My battle with breastfeeding began the night Ella was born. I was in my hospital bed and she was handed to me. I pretended like I knew what I was doing and let Ella go to town and it hurt, real bad, I mean real bad. But, I thought, this must be the way it is. The next morning I woke up to find some seriously sore and bruised nipples. Now, not only did I do the wrong thing, I was going to be sore for a long time. Lesson learned: if it hurts badly enough to make you cringe, your baby is probably not latched on correctly.
Latching on, I feel, is the most difficult part of breastfeeding because once you've got your baby to latch on correctly, you're on your way to breastfeeding success. So, how do you ensure a good latch? First, when you're in the hospital, demand to see your lactation consultant. He or she is the key to your success before you leave the hospital. Once you leave the hospital you are on your own, so be sure to take advantage of the time you have. Ask the consultant to watch you feed your baby and then ask for pointers. If you're not keen on your consultant, ask a nurse. Many of them breastfed their babies and they are always eager to help. Make sure though, to get advice from one perspective and keep it that way. If you are given pointers about breastfeeding from every nurse on the floor, you're probably going to end up very confused and frustrated. Also, try to feed your baby at a time when he or she is just beginning to get hungry. Your baby will probably start rooting (basically, lip movements and sounds that look like your baby is eating) and then you will know, it's time to get prepared. If you wait too long, your baby will be too hungry and the crying will ensue with little to no success on your part.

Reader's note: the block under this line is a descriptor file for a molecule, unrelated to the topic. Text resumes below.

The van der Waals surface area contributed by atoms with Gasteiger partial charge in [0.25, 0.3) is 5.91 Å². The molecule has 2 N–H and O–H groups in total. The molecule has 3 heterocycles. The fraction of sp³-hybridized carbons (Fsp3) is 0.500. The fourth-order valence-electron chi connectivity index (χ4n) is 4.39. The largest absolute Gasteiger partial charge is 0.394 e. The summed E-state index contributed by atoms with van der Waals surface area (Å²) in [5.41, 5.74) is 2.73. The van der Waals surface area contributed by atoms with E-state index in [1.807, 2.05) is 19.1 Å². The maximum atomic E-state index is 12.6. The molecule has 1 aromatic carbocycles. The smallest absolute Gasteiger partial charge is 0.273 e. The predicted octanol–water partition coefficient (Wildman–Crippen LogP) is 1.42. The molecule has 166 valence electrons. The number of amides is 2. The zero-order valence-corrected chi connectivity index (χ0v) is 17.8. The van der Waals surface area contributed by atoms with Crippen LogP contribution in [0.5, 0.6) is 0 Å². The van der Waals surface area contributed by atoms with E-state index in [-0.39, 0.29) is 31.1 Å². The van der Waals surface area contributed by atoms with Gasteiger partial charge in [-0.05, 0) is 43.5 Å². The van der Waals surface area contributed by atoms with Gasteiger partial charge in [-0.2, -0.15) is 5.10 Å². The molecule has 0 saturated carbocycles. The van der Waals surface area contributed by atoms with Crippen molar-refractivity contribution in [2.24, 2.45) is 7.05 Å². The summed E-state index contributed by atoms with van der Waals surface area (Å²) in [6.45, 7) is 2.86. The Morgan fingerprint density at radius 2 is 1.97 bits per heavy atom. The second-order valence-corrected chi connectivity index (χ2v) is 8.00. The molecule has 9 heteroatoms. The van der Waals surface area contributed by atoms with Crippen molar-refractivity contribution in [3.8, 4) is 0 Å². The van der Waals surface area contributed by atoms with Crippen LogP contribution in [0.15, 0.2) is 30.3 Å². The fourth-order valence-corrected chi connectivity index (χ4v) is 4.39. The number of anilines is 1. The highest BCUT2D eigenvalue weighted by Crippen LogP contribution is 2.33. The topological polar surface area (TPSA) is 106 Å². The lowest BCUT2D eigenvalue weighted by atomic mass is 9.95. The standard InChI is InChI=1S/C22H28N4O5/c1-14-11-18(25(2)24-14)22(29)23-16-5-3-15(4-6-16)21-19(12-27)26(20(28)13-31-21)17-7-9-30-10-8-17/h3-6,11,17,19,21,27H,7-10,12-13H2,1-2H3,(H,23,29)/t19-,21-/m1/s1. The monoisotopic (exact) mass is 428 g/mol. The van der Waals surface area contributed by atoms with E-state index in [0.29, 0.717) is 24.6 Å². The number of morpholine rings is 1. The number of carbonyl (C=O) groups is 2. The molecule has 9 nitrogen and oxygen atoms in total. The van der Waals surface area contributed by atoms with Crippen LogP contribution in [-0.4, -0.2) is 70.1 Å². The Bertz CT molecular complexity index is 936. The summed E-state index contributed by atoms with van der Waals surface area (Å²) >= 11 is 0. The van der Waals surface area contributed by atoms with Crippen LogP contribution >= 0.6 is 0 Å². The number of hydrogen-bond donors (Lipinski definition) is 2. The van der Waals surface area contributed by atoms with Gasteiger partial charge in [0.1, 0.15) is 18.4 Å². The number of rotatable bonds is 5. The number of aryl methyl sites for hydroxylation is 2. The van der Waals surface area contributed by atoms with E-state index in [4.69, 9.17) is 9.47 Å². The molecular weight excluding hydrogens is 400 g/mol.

Once you've got a good latch, you'll know it, and it will feel right. A good latch looks like this. You won't be cringing either, that's for sure. Even though you may get a good latch one day, another day might be a different story, therefore I had anxiety about feeding Ella for the first 3 or 4 weeks of her life and I really didn't get comfortable with breastfeeding until about a month in. The good news is though, that once you've got the hang of it and your baby does too, it's pretty much smooth sailing, except for a couple other challenges...more on that later. For now, you know, latching on is important, so be prepared and if you do have any questions, be sure to let me know.
|Ella looking pretty tired after eating a good meal.|